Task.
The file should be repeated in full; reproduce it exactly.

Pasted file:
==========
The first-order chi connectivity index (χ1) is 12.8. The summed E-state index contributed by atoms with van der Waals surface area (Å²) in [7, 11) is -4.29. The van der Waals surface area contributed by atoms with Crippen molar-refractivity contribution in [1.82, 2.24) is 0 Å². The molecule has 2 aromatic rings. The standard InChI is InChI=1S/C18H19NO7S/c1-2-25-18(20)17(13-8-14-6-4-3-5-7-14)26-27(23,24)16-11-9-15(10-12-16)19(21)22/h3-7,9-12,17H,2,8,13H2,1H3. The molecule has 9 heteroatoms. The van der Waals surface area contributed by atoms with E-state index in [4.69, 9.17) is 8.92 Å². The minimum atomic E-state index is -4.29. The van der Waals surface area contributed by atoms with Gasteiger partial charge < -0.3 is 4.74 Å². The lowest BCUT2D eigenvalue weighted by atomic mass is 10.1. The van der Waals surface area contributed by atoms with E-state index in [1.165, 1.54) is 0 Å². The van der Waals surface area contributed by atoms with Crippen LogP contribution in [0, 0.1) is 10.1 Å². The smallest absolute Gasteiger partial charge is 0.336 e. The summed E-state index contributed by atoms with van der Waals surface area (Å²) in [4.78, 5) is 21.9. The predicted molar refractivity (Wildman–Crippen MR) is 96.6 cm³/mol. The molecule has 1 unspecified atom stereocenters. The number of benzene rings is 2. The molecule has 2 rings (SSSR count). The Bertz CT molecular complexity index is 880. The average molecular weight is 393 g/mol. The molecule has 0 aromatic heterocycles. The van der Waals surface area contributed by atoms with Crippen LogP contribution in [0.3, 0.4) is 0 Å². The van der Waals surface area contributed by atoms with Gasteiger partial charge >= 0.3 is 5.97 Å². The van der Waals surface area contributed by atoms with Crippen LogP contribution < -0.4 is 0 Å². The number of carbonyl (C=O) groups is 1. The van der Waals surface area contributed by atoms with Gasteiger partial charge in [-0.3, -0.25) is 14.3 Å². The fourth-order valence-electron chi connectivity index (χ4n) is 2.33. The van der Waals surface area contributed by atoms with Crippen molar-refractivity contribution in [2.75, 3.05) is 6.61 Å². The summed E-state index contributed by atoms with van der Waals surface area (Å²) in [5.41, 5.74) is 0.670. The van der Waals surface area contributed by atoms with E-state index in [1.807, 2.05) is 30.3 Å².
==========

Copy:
The first-order chi connectivity index (χ1) is 12.8. The summed E-state index contributed by atoms with van der Waals surface area (Å²) in [7, 11) is -4.29. The van der Waals surface area contributed by atoms with Crippen molar-refractivity contribution in [1.82, 2.24) is 0 Å². The molecule has 2 aromatic rings. The standard InChI is InChI=1S/C18H19NO7S/c1-2-25-18(20)17(13-8-14-6-4-3-5-7-14)26-27(23,24)16-11-9-15(10-12-16)19(21)22/h3-7,9-12,17H,2,8,13H2,1H3. The molecule has 9 heteroatoms. The van der Waals surface area contributed by atoms with E-state index in [4.69, 9.17) is 8.92 Å². The minimum atomic E-state index is -4.29. The van der Waals surface area contributed by atoms with Gasteiger partial charge < -0.3 is 4.74 Å². The lowest BCUT2D eigenvalue weighted by atomic mass is 10.1. The van der Waals surface area contributed by atoms with E-state index in [1.165, 1.54) is 0 Å². The van der Waals surface area contributed by atoms with Crippen LogP contribution in [0, 0.1) is 10.1 Å². The smallest absolute Gasteiger partial charge is 0.336 e. The summed E-state index contributed by atoms with van der Waals surface area (Å²) in [4.78, 5) is 21.9. The predicted molar refractivity (Wildman–Crippen MR) is 96.6 cm³/mol. The molecule has 1 unspecified atom stereocenters. The number of benzene rings is 2. The molecule has 2 rings (SSSR count). The Bertz CT molecular complexity index is 880. The average molecular weight is 393 g/mol. The molecule has 0 aromatic heterocycles. The van der Waals surface area contributed by atoms with Crippen LogP contribution in [0.3, 0.4) is 0 Å². The van der Waals surface area contributed by atoms with Gasteiger partial charge >= 0.3 is 5.97 Å². The van der Waals surface area contributed by atoms with Crippen LogP contribution < -0.4 is 0 Å². The number of carbonyl (C=O) groups is 1. The van der Waals surface area contributed by atoms with Gasteiger partial charge in [-0.3, -0.25) is 14.3 Å². The fourth-order valence-electron chi connectivity index (χ4n) is 2.33. The van der Waals surface area contributed by atoms with Crippen molar-refractivity contribution in [2.75, 3.05) is 6.61 Å². The summed E-state index contributed by atoms with van der Waals surface area (Å²) in [5.41, 5.74) is 0.670. The van der Waals surface area contributed by atoms with E-state index in [1.807, 2.05) is 30.3 Å².